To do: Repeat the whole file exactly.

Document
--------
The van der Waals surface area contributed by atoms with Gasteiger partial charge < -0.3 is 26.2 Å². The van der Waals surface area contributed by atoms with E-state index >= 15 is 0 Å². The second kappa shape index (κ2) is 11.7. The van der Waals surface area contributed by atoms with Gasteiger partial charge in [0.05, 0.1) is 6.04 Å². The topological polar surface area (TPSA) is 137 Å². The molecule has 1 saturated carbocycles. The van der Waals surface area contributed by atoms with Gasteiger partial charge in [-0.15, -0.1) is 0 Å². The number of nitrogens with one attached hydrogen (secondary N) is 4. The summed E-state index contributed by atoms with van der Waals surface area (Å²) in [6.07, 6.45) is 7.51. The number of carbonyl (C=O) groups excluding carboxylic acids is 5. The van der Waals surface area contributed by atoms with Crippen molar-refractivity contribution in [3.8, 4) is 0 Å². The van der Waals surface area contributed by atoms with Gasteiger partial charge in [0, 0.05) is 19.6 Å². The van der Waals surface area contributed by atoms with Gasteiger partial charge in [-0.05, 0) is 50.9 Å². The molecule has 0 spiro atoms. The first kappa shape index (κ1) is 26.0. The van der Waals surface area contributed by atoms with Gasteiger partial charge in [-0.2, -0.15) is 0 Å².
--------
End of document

The van der Waals surface area contributed by atoms with Gasteiger partial charge < -0.3 is 26.2 Å². The van der Waals surface area contributed by atoms with E-state index >= 15 is 0 Å². The second kappa shape index (κ2) is 11.7. The van der Waals surface area contributed by atoms with Gasteiger partial charge in [0.05, 0.1) is 6.04 Å². The topological polar surface area (TPSA) is 137 Å². The molecule has 1 saturated carbocycles. The van der Waals surface area contributed by atoms with Gasteiger partial charge in [-0.15, -0.1) is 0 Å². The number of nitrogens with one attached hydrogen (secondary N) is 4. The summed E-state index contributed by atoms with van der Waals surface area (Å²) in [6.07, 6.45) is 7.51. The number of carbonyl (C=O) groups excluding carboxylic acids is 5. The van der Waals surface area contributed by atoms with Crippen molar-refractivity contribution in [3.8, 4) is 0 Å². The van der Waals surface area contributed by atoms with Gasteiger partial charge in [0, 0.05) is 19.6 Å². The van der Waals surface area contributed by atoms with Gasteiger partial charge in [-0.05, 0) is 50.9 Å². The molecule has 0 spiro atoms. The first kappa shape index (κ1) is 26.0. The van der Waals surface area contributed by atoms with Gasteiger partial charge in [-0.2, -0.15) is 0 Å².